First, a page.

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I am attempting to solve the following two questions. The first question I believe I have done correctly and I am looking to confirm this answer. The second question I am not sure about.

$1)$ Convert $5.1$ in base $10$ to base $2$

My solution.

Looking at the whole number to the left of the decimal $5$

$$(5)_{10} = 2^2+1 = 2^2 + 2^0 = 1\cdot2^2 + 0\cdot 2^1 + 1 \cdot2^0 = (101)_2$$

Looking at the decimal part:

How do I calculate this?

My other question is can this answered be stored exactly on a computer?

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  • $\begingroup$ How many $1/2$s in $0.1$? How many $1/4$s? How many $1/8$s?... $\endgroup$ – David G. Stork Sep 17 '18 at 17:56
  • $\begingroup$ @DavidG.Stork would it be $(0.1)_{10} = 2^{-1} + 0.5 =2^{-1} +2^{-1} = 2\cdot 2 ^{-1} = (0.2)_2 $ $\endgroup$ – user123 Sep 17 '18 at 18:00
  • $\begingroup$ No. To make $0.1$ you should add $0$ $1/2$s. (Do you see that?) . You should add $0$ $1/4$s (Do you see that?) . You should add $0$ $1/8$s. (Do you see that?) . and you should a $1$ $1/16$s. (Do you see that?) . Continue with each successive power of $1/2$. If the sequence continues forever, then you cannot represent this number in a computer. (Do you see that?) $\endgroup$ – David G. Stork Sep 17 '18 at 18:02
  • $\begingroup$ thanks! I believe the answer below gives details of your explanation $\endgroup$ – user123 Sep 17 '18 at 18:06
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Note that $0.1=\frac1{10}=\frac12\times\frac15$. Now,\begin{align}\frac15&=\frac3{15}\\&=\frac3{2^4-1}\\&=\frac{3\times2^{-4}}{1-2^{-4}}\\&=3\times2^{-4}\times(1+2^{-4}+2^{-8}+2^{-12}+\cdots)\\&=3\times(2^{-4}+2^{-8}+2^{-12}+2^{-16}+\cdots). \end{align}So, since $3_{10}=11_2$, the binary representation of $\frac15$ is$$0.001100110011\ldots$$and therefore the binary representation of $\frac1{10}$ is$$0.0001100110011\ldots$$Finally, the binary representaion of $5.1$ is$$101.0001100110011\ldots$$This cannot be stored exactly in a binary computer, since it has infinitely many digits.

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  • $\begingroup$ Just because it has infinitely many digits doesn't mean it can't be stored in a computer. The expansion is periodic. $\endgroup$ – Jakobian Sep 17 '18 at 18:05
  • $\begingroup$ @Rumpelstiltskin Indeed. But I suppose that, in this context, what I wrote is what the person who asked the question has in mind. Let us see what the OP has to say about this. $\endgroup$ – José Carlos Santos Sep 17 '18 at 18:07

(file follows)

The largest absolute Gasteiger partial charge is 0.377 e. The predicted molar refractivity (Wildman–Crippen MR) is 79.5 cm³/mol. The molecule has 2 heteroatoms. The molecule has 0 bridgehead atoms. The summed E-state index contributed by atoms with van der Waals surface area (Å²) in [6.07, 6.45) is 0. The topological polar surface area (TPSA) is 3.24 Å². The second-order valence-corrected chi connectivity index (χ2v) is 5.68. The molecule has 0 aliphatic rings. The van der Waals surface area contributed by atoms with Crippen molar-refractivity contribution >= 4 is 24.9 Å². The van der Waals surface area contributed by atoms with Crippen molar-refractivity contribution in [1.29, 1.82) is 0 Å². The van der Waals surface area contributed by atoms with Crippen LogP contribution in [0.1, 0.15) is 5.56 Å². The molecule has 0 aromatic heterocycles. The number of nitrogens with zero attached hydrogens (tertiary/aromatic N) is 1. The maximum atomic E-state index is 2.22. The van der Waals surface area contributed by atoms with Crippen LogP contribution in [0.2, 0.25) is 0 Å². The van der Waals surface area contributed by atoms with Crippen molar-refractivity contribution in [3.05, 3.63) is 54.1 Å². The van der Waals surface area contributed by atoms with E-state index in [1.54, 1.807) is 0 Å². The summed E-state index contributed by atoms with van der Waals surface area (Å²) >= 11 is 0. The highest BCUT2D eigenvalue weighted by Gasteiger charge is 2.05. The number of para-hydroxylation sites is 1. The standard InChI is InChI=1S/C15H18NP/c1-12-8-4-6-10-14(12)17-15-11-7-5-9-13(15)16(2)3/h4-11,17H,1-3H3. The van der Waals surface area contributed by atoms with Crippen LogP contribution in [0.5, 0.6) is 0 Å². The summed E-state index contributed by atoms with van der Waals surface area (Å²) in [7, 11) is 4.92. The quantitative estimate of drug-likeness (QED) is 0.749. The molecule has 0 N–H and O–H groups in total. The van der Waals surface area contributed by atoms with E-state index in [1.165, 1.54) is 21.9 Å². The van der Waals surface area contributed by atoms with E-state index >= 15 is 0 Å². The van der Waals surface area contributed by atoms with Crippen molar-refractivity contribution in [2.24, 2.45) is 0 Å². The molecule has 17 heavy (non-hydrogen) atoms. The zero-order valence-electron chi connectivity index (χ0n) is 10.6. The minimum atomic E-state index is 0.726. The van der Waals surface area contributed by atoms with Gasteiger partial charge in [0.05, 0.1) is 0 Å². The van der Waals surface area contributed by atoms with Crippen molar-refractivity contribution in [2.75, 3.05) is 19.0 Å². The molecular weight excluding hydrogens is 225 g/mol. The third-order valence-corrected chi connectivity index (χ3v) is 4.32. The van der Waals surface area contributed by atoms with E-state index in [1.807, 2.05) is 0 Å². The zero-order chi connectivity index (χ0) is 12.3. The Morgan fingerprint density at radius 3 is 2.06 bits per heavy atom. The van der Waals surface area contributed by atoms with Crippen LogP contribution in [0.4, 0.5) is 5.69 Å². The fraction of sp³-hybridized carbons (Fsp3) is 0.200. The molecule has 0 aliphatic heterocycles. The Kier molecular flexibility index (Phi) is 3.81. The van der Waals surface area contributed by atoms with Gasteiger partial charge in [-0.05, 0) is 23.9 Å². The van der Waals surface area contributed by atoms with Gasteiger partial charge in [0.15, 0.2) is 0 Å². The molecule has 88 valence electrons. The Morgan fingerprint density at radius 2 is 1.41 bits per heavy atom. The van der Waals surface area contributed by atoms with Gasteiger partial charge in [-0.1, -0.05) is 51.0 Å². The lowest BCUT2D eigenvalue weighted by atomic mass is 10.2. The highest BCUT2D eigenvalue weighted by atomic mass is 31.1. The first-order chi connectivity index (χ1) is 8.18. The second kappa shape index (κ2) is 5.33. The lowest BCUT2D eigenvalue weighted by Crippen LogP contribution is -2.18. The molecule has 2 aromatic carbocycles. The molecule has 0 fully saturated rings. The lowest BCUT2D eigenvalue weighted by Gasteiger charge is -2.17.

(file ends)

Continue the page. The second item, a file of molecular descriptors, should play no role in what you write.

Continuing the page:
• $\begingroup$ @Rumpelstiltskin since it is periodic it cant be stored? $\endgroup$ – user123 Sep 17 '18 at 18:07
  • $\begingroup$ exactly stored I mean $\endgroup$ – user123 Sep 17 '18 at 18:08
  • $\begingroup$ For instance $1/3$ can be stored exactly, but $0.3333333....$ in decimal representation cannot, because it would require an infinitely large memory. (I suspect this is what the questioner's questioner had in mind.) $\endgroup$ – David G. Stork Sep 17 '18 at 18:11
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Numerically you can convert $0.1$ by repeatedly multiplying the fractional part by $2$

0.1 * 2 = 0.2    ->  1. binary digit = 0
0.2 * 2 = 0.4    ->  2. binary digit = 0
0.4 * 2 = 0.8    ->  3. binary digit = 0
0.8 * 2 = 1.6    ->  4. binary digit = 1
0.6 * 2 = 1.2    ->  5. binary digit = 1
0.2 * 2 = 0.4    ->  6. binary digit = 0
....

Now it is periodic and you get $$0.1_{10} = 0.0001100110011001100110011001100110011001100110011\cdots_{2}\\ = 0.0\overline{0011}_{2}$$

Since it is periodic it cannot be exactly stored as binary floating point.

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  • $\begingroup$ okay so it can not be stored exactly in a computer then $\endgroup$ – user123 Sep 17 '18 at 18:09
  • $\begingroup$ thanks for your answer btw! $\endgroup$ – user123 Sep 17 '18 at 18:09
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    $\begingroup$ There are many ways to 'store' a number, it cannot be stored exactly as binary floating point number (which is mostly used), but it can be stored exactly as base-10 floating point. $\endgroup$ – gammatester Sep 17 '18 at 18:11
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I’d do it this way:

$0.1=\frac1{10}=\frac12\cdot\frac15$

Now $1/5$ in base $2$ is the result of the division $1_2 \div 101_2$, so you can set up a long division and divide $101_2$ into $1.000\ldots_2$. It will be periodic, with period not exceeding $4$.

Finally, multiplying by $\frac12$ is simply a digit shift (or should I say, a bit shift).

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